Avocacy Students at the US Capitol

Omnibus Spending Bill & COVID Relief: Provisions Most Pertinent to Low-Income Students

Jamie WilgerNews

Avocacy Students at the US Capitol

Scholarship Foundation advocacy interns and staff members at the U.S. Capitol in 2019

In late December, Congress passed a bipartisan spending bill to fund the federal government through September of 2021 and to provide relief to millions who are struggling. The relief package includes several provisions related to higher education that affect the work of The Scholarship Foundation and the educational opportunities provided to its students.

There is much public confusion amidst the provisions of the last COVID relief package passed in March (known as the CAREs Act), several tried and failed attempts at passing additional relief legislation, and the proposals for change in federal policy presented during campaign season.

The recently passed spending bill and COVID relief package included significant changes to critical programs that impact low-income students directly.

Below is a summary of the provisions.

Pell Grants: The maximum Pell Grant award will increase by $150 to $6,495 for the 2021-22 award year.

Food Security: The relief package includes $13 billion in funding for increased family nutrition benefits. Eligibility for supplemental nutrition assistance program (SNAP) benefits will be changed to accommodate students who are enrolled at least half time in an institution of higher education; are eligible to participate in a State or federally financed work-study program as determined by the institution of higher education; or, in the current academic year, have an expected family contribution of $0 as determined by the Higher Education Act.

Education Funding: Overall, the relief package includes $82 billion for education funding.

Institutions of higher education will see $22.7 billion for the Higher Education Emergency Relief Fund, which provides grants to institutions to help defray expenses related to COVID-19, provide additional financial aid to students, and provide additional services to students for authorized activities.

The package also allots $54 billion for the Elementary and Secondary School Emergency Relief Fund, which provides grants to states, including funding allocated to school districts based on existing formulas, for a variety of acceptable uses.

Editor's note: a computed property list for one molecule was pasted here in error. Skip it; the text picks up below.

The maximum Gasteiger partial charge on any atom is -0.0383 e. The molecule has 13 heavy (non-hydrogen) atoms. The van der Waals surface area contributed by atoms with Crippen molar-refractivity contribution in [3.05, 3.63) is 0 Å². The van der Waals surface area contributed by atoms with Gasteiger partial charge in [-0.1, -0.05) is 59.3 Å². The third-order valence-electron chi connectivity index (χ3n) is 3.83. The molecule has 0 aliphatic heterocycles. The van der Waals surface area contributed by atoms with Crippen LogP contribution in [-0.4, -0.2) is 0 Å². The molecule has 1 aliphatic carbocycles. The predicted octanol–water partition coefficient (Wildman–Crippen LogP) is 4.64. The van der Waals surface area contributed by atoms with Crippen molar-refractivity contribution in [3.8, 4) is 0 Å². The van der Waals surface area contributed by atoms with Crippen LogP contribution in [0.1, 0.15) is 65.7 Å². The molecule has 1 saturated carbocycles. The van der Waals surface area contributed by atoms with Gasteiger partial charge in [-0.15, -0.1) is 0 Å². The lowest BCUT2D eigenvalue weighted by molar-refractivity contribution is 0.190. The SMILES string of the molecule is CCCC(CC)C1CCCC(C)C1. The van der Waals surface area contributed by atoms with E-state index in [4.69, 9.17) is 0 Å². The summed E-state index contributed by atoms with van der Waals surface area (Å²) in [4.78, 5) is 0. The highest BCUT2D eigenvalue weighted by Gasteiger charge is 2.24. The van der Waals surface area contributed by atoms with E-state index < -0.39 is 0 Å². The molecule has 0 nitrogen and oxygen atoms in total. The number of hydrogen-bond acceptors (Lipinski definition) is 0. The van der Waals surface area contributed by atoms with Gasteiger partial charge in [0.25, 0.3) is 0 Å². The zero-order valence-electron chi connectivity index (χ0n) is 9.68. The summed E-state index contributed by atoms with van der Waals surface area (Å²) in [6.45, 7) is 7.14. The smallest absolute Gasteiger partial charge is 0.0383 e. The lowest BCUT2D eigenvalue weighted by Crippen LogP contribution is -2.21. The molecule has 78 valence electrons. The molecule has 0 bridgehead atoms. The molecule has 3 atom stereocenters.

There will be $4 billion for the Governors Emergency Education Relief Fund, which provides flexible funding to states to use for early childhood education, elementary and secondary education, or higher education, based on the needs of the state, of which $2.5 billion is reserved for emergency assistance to non-public schools.

Free Application for Federal Student Aid (FAFSA): Some of the largest provisions in the bill and relief package are related to simplifying the FAFSA. Below are the details of the legislation related to changing the FAFSA.

The negotiated FAFSA simplification agreement includes the following and would be implemented for the FAFSA released on Oct. 1, 2022:

  • Eliminates several questions, especially those that create barriers such as the prohibition on students with drug convictions from receiving aid and mandatory selective service registration.
  • Changes a maximum Pell award to be calculated based on family size and adjusted gross income as compared to the federal poverty level, allowing for early awareness for maximum Pell eligibility before completing the FAFSA form.
  • Creates for the first time ever a minimum Pell award designation to be calculated the same as the maximum Pell award but using a higher set of thresholds.
  • Transitions from the “Expected Family Contribution” (EFC) to “Student Aid Index” (SAI) to better communicate to students the role of the FAFSA calculation on their aid eligibility.
  • Provides a negative SAI of up to -$1,500 for non-tax-filers and those FAFSA filers that the new Student Aid Index formula calculates as most in need of support to convey to financial aid administrators a greater degree of need.
  • Eliminates the prohibition on incarcerated students applying for federal financial aid, also known as Pell restoration or Second Chance Pell.
  • Increases the Simplified Needs Test (SNT) threshold to $60,000 adjusted gross income for tax filers who do not file certain schedules
  • Requires institutions to have a professional judgment process, prohibiting institutions from refusing to consider requests.
  • Allows institutions to consider FAFSA filers with unemployment benefits as part of a class action and have their income earned from work reduced to $0.

The provisions passed in this legislation will change the process for applying for and receiving federal financial aid. Simplifying the FAFSA has long been a goal of college access organizations, financial aid administrators, and others. More information about the National College Attainment Network’s FAFSA simplification work and why it matters is available here. Providing greater opportunity and imposing fewer barriers to low-income students is a step in the right direction, especially in light of distressing declines in the national data on post-secondary enrollment of these students in 2020.

Applications to The Scholarship Foundation for 2021 are now open, and staff is working to reach those whose already complicated educational path is now all the more so as a result of virtual school and financial distress among families and colleges nationwide.

While this legislation is more helpful than harmful, the challenges facing low-income students will only abate with concerted and systemic change.